The Former JEA board Chair and lobbyist discusses the investigation into the utility with the Meninak Club of Jacksonville.
Former JEA board Chair and lobbyist Mike Hightower says that when all the investigations are complete, the public utility’s failed attempt to privatize “could be the greatest municipal scandal in the United States, ever.”
During a presentation Feb. 3 to the Meninak Club of Jacksonville, Hightower stepped up his criticism toward those involved in the attempt to sell the city-owned utility.
“This will be the greatest scandal in the history of Duval County. But more importantly, if this is where it looks like it could go, this could be the greatest municipal scandal in the United States, ever,” Hightower said.
“By virtue of the money involved, the people involved and the amount of people that were affected,” he said.
Hightower retired from JEA after 16 years on the board and four years as an employed lobbyist on the utility’s staff.
He is a charter member of the nonprofit OurJax, formed Jan. 9.
Hightower has been talking to professional and community organizations in recent weeks to recruit donors to the 501(c)(4) organization whose stated mission is to provide resources to the public and the media to increase transparency regarding JEA.
The OurJax nonprofit has five directors: retired CSX Corp. CEO Michael Ward, Brightway Insurance Executive Chairman David Miller, attorney Audrey Moran, Duval County School Board Chair Warren Jones and Hightower.
OurJax.com is designed to be a repository for news articles, original documents and information about JEA’s strategic planning process.
The group partners with the First Amendment Foundation to provide financial assistance and advocacy for public records requests from JEA and the city.
During his 47-minute presentation, Hightower talked about the ongoing federal investigation into JEA and a public City Council probe that could begin within two weeks.
Hightower’s analysis built on comments made to Meninak on Jan. 27 by Rick Mullaney, former city general counsel and director of the Jacksonville University Public Policy Institute.
Mullaney said the confidential process used by JEA officials to push privatization has the potential to become the largest scandal in the nearly 52-year history of Jacksonville’s consolidated government.
Particularly, Mullaney cites the Long-Term Performance Unit Plan, which could have cost JEA ratepayers and the city more than $600 million if the utility had been sold to a private company.
The plan was designed like a private-sector stock-option program as a way for JEA employees to invest in the utility as an incentive.
On Jan. 30, Mullaney told Daily Record news partner News4Jax that the bonus plan also could have cost the city more than $1 billion in federal tax liability.
“This is potentially one of the greatest schemes to defraud the taxpayers in the history of our city,” Mullaney told News4Jax.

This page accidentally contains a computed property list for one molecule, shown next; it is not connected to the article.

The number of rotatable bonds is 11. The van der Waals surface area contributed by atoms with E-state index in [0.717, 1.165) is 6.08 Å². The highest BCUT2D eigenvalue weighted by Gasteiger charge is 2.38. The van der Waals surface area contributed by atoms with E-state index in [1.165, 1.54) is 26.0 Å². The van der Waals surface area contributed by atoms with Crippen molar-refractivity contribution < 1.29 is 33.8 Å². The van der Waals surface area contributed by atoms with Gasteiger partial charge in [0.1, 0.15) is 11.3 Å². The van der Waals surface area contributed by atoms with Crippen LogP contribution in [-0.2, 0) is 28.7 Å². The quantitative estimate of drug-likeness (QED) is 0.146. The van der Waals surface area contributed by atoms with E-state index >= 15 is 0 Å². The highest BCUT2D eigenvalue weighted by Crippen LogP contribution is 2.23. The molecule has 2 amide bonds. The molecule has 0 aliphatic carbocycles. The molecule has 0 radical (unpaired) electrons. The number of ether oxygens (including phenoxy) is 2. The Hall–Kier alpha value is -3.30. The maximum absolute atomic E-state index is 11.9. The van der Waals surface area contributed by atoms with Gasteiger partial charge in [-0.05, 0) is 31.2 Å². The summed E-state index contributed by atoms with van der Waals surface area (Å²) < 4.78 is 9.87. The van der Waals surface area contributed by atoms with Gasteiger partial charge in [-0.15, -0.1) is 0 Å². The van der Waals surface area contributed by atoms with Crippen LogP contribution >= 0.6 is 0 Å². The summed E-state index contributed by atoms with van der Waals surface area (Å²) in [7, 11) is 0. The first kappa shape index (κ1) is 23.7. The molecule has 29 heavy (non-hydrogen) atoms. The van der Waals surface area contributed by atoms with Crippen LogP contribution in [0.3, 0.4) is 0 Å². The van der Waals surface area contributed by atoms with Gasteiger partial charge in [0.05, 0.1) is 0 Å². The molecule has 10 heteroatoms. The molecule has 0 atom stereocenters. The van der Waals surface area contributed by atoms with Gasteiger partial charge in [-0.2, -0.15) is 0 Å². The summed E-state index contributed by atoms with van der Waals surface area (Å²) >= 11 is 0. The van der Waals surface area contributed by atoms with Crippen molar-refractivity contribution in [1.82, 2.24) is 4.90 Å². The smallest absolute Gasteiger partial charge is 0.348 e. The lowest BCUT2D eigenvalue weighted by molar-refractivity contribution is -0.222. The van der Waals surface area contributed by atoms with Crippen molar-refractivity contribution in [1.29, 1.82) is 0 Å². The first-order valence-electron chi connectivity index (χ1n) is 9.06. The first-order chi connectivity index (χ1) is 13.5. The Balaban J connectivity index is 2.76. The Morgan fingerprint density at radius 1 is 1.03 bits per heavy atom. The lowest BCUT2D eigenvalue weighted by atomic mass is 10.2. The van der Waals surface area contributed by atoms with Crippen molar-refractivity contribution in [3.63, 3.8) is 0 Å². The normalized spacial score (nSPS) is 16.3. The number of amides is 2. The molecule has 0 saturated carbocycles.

The JEA board killed the incentive plan Dec. 17 and halted the potential sale of the utility Dec. 24.
The JEA leaders, executives and others who invested in the performance plan could have reaped millions of dollars.
Hightower told Meninak that OurJax has been criticized for keeping the names of its donors confidential.
But Hightower said at least one OurJax contributor received a threat of retribution.
“There’s two reasons we formed a 501(c)(4), for confidentiality because of intimidation and retribution and we make no apologies for it,” Hightower said.
“One of our donors, somehow it got known and was confronted with intimidation when they thought they were going to give to our organization. It’s real, it’s out there and it’s part of our environment. It is wrong and it has to stop.”
He did not identify the OurJax donor or who made the threat.
Hightower confirmed Feb. 3 that OurJax sent Mayor Lenny Curry recommendations for appointees to the JEA board after Curry said Jan. 28 that its six board members intended to resign at the end of February. One board seat is already vacant.
During his speech, Hightower encouraged Meninak members, who include Jacksonville-area business and civic leaders, to use their positions to improve JEA’s leadership.
“Ladies and gentlemen, you are business leaders. You are a people of influence. You are people who know people of influence,” Hightower said.
“You’re a small town. Everyone is related here. Everybody is part of this town,” he said.
City Director of Public Affairs Nikki Kimbleton said by email Feb. 3 that Curry is “spending a large portion of this week” considering JEA board appointees.
She said if the mayor does not select a new board and if nominees are not approved by City Council by the end of February, Curry will consider asking exiting board members to stay for a transitional period.
“Think about what you want for this next board. Send those things in. Do it through the press. Do it. Do a little challenge. Give it to the mayor and see what he does with it. Give him no place to go,” Hightower told Meninak.
“Get somebody up there who’s going to know what to do. … If somebody doesn’t step up, somebody will fill the vacuum,” he added. “If there are not good people to serve other people will step and will fill the vacuum.”